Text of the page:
What's different from everyday road experience, of course, is what you're driving: something from the game's varied and comprehensive selection of classic and modern exotica, all capable of at least 140mph and including a handful of motorbikes.
When coupled with the showroom shopping experience (and tiny details like the need to start your engine before driving off) this is where the game fully, brilliantly realises the concept, enshrined in the franchise's title but long forgotten, of the test drive.
There are more accurate, supple and entertaining simulations of these cars' handling out there than Test Drive Unlimited's, for sure (although with driving aids off it's more than adequate, with good road surface feedback) but there's no better emotional simulation.
When it comes to the substance, structure and set-dressing of a major modern videogame, developer Eden has been similarly adventurous, with more mixed results. The design of the challenges themselves is mostly excellent, if fairly easygoing in the difficulty stakes.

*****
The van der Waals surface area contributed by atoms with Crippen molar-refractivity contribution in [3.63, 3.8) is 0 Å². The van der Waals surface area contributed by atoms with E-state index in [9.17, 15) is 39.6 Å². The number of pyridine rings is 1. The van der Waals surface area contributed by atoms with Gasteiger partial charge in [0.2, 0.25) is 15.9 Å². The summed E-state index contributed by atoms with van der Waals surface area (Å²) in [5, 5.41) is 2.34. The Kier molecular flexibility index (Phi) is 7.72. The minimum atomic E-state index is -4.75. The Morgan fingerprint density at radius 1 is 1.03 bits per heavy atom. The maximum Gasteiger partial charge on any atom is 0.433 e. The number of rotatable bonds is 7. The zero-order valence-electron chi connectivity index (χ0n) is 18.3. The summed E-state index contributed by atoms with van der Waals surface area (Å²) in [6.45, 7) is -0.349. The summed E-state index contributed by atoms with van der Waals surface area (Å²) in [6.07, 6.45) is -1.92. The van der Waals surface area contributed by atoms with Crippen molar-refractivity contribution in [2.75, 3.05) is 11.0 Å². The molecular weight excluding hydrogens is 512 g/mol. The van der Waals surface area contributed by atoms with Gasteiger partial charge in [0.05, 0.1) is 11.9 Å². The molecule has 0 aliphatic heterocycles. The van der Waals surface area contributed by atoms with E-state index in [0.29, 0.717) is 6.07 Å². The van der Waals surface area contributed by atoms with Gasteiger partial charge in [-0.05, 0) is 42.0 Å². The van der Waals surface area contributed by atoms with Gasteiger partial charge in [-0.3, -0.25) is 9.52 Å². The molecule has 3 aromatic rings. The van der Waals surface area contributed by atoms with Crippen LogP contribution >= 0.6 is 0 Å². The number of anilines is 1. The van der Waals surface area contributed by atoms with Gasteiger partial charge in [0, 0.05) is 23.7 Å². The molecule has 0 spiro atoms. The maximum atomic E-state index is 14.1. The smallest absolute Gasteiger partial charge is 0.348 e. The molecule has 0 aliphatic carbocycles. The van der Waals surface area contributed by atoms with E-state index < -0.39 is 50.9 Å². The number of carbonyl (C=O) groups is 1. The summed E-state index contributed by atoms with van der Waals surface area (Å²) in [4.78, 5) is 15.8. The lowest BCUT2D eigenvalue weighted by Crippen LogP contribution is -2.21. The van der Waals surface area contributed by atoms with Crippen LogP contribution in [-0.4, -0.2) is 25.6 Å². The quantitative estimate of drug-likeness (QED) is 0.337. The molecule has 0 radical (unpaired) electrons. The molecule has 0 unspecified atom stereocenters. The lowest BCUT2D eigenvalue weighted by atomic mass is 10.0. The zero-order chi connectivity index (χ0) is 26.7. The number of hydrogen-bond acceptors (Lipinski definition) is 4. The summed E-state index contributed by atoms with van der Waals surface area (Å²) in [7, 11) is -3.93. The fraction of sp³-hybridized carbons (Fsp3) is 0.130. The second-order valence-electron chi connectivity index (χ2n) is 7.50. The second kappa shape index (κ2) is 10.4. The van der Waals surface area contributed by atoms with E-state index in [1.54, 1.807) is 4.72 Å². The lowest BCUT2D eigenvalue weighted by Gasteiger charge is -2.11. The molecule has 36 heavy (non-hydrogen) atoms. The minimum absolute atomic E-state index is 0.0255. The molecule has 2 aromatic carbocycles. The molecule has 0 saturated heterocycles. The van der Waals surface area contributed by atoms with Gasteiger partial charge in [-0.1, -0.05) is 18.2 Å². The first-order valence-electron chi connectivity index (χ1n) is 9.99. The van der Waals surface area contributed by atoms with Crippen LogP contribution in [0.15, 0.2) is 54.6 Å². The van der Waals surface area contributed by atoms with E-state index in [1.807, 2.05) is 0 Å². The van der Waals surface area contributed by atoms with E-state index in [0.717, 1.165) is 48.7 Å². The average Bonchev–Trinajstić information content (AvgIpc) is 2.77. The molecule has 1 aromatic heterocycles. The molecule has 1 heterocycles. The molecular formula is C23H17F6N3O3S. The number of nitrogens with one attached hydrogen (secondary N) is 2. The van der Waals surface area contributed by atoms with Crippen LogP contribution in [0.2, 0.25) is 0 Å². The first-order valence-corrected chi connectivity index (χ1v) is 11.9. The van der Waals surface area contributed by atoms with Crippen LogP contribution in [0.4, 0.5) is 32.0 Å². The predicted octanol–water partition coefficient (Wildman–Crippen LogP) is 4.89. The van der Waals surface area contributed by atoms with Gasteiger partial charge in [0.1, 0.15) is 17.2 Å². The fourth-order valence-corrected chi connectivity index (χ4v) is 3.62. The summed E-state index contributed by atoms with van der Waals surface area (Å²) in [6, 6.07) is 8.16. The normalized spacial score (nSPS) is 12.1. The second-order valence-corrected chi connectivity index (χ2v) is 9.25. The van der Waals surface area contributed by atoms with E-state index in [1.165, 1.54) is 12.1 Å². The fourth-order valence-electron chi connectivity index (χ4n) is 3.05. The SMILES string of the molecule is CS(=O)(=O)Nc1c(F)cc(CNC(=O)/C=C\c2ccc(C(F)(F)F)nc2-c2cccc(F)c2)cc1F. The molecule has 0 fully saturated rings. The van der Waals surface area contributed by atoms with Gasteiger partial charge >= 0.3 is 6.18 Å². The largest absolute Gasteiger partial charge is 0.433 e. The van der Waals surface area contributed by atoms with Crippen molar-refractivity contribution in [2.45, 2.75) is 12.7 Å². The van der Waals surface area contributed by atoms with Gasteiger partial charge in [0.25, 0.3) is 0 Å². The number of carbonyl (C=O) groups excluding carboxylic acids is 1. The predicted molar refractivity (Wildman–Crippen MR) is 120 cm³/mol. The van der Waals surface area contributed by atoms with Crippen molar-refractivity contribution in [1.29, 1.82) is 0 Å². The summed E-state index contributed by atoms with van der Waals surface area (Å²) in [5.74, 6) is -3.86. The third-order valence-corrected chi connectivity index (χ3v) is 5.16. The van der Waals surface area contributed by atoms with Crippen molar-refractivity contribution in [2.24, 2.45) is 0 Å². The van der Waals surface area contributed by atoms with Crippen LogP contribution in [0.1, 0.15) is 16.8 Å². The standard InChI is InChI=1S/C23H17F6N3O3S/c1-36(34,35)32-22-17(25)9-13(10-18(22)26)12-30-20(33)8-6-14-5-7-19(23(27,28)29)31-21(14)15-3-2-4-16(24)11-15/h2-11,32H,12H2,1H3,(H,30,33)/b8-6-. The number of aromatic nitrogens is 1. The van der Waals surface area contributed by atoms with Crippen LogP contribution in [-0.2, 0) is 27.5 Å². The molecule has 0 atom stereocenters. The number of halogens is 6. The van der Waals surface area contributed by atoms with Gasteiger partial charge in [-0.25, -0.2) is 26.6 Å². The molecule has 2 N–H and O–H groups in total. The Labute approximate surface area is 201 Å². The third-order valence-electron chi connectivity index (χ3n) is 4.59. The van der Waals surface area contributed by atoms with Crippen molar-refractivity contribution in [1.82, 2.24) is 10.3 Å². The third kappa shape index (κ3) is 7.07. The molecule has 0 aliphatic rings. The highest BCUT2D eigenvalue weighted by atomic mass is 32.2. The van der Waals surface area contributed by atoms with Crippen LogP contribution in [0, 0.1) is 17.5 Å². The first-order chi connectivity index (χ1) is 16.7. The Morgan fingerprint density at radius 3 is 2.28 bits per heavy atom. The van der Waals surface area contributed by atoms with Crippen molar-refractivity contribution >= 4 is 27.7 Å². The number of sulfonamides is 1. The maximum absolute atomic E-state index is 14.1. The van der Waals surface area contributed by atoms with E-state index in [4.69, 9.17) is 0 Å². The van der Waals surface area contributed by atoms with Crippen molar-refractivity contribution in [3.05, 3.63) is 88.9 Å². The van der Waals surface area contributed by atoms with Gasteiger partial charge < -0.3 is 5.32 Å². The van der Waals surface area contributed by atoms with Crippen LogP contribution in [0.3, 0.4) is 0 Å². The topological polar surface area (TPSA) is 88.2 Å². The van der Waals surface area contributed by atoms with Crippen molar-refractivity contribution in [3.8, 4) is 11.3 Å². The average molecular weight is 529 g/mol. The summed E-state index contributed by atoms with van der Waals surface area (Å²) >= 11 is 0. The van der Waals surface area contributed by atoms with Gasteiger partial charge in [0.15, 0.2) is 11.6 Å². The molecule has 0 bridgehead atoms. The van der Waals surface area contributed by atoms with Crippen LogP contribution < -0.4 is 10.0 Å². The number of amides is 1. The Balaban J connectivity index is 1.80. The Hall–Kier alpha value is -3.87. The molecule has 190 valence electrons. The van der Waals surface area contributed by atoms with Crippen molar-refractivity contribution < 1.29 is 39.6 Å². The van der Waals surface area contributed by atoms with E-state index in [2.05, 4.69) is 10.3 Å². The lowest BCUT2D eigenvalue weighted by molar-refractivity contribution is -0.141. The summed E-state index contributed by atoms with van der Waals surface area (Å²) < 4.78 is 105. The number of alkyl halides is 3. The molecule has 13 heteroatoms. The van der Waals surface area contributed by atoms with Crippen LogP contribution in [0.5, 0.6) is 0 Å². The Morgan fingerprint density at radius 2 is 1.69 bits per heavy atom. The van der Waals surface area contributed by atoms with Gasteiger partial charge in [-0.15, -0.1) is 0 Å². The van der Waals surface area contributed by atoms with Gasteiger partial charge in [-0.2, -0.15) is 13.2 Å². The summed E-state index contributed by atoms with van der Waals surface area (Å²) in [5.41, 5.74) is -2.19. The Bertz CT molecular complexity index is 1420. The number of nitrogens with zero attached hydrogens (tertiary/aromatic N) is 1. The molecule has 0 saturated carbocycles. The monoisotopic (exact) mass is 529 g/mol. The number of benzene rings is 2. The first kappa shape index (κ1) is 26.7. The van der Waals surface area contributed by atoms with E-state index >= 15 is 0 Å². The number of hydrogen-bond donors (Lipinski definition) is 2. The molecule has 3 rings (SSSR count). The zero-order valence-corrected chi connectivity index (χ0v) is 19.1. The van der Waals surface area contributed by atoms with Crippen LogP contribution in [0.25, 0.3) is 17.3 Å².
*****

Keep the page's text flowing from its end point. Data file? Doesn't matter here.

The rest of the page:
Above: With garage space at a premium, you're initial car-buying decisions will be made with thrift and sentimentality
Giving lifts to shoppers and hitchhikers, or delivering packages, requires a fine balance between fast and safe driving. Best of all are the car delivery missions which let you take the rarest, fastest hardware in the game for a spin and don't set a time limit, but scrub off their huge cash rewards with every scrape or off-road excursion.
The unlock structure is also smart, measuring progress by Gamerscore, which with a broad range of achievements available (covering clothes shopping and exploration as well as single and multiplayer race medals) means you can make headway in your own style.